3. Simulations of magnetic nanoparticle Brownian motion

    PubMed Central

    Reeves, Daniel B.; Weaver, John B.

    2012-01-01

    Magnetic nanoparticles are useful in many medical applications because they interact with biology on a cellular level thus allowing microenvironmental investigation. An enhanced understanding of the dynamics of magnetic particles may lead to advances in imaging directly in magnetic particle imaging or through enhanced MRI contrast and is essential for nanoparticle sensing as in magnetic spectroscopy of Brownian motion. Moreover, therapeutic techniques like hyperthermia require information about particle dynamics for effective, safe, and reliable use in the clinic. To that end, we have developed and validated a stochastic dynamical model of rotating Brownian nanoparticles from a Langevin equation approach. With no field, the relaxation time toward equilibrium matches Einstein's model of Brownian motion. In a static field, the equilibrium magnetization agrees with the Langevin function. For high frequency or low amplitude driving fields, behavior characteristic of the linearized Debye approximation is reproduced. In a higher field regime where magnetic saturation occurs, the magnetization and its harmonics compare well with the effective field model. On another level, the model has been benchmarked against experimental results, successfully demonstrating that harmonics of the magnetization carry enough information to infer environmental parameters like viscosity and temperature. PMID:23319830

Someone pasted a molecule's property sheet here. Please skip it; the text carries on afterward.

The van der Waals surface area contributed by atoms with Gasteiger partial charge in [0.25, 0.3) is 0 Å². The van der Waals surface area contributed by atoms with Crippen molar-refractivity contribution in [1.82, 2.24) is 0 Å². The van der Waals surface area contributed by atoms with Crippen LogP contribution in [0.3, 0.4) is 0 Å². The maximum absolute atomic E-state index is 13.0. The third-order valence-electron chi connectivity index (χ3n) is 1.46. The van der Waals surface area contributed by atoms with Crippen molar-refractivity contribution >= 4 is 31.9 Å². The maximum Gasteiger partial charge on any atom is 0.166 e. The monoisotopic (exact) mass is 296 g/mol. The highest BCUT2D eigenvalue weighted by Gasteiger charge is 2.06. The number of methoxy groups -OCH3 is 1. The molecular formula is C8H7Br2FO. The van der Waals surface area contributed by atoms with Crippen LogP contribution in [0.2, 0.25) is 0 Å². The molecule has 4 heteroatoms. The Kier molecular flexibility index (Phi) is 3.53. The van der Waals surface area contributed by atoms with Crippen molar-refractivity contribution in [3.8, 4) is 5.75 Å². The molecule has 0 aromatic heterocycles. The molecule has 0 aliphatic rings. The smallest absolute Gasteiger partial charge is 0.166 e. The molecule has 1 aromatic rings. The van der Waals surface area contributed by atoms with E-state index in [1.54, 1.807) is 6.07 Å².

4. Simulations of magnetic nanoparticle Brownian motion

    NASA Astrophysics Data System (ADS)

    Reeves, Daniel B.; Weaver, John B.

    2012-12-01

    Magnetic nanoparticles are useful in many medical applications because they interact with biology on a cellular level thus allowing microenvironmental investigation. An enhanced understanding of the dynamics of magnetic particles may lead to advances in imaging directly in magnetic particle imaging or through enhanced MRI contrast and is essential for nanoparticle sensing as in magnetic spectroscopy of Brownian motion. Moreover, therapeutic techniques like hyperthermia require information about particle dynamics for effective, safe, and reliable use in the clinic. To that end, we have developed and validated a stochastic dynamical model of rotating Brownian nanoparticles from a Langevin equation approach. With no field, the relaxation time toward equilibrium matches Einstein's model of Brownian motion. In a static field, the equilibrium magnetization agrees with the Langevin function. For high frequency or low amplitude driving fields, behavior characteristic of the linearized Debye approximation is reproduced. In a higher field regime where magnetic saturation occurs, the magnetization and its harmonics compare well with the effective field model. On another level, the model has been benchmarked against experimental results, successfully demonstrating that harmonics of the magnetization carry enough information to infer environmental parameters like viscosity and temperature.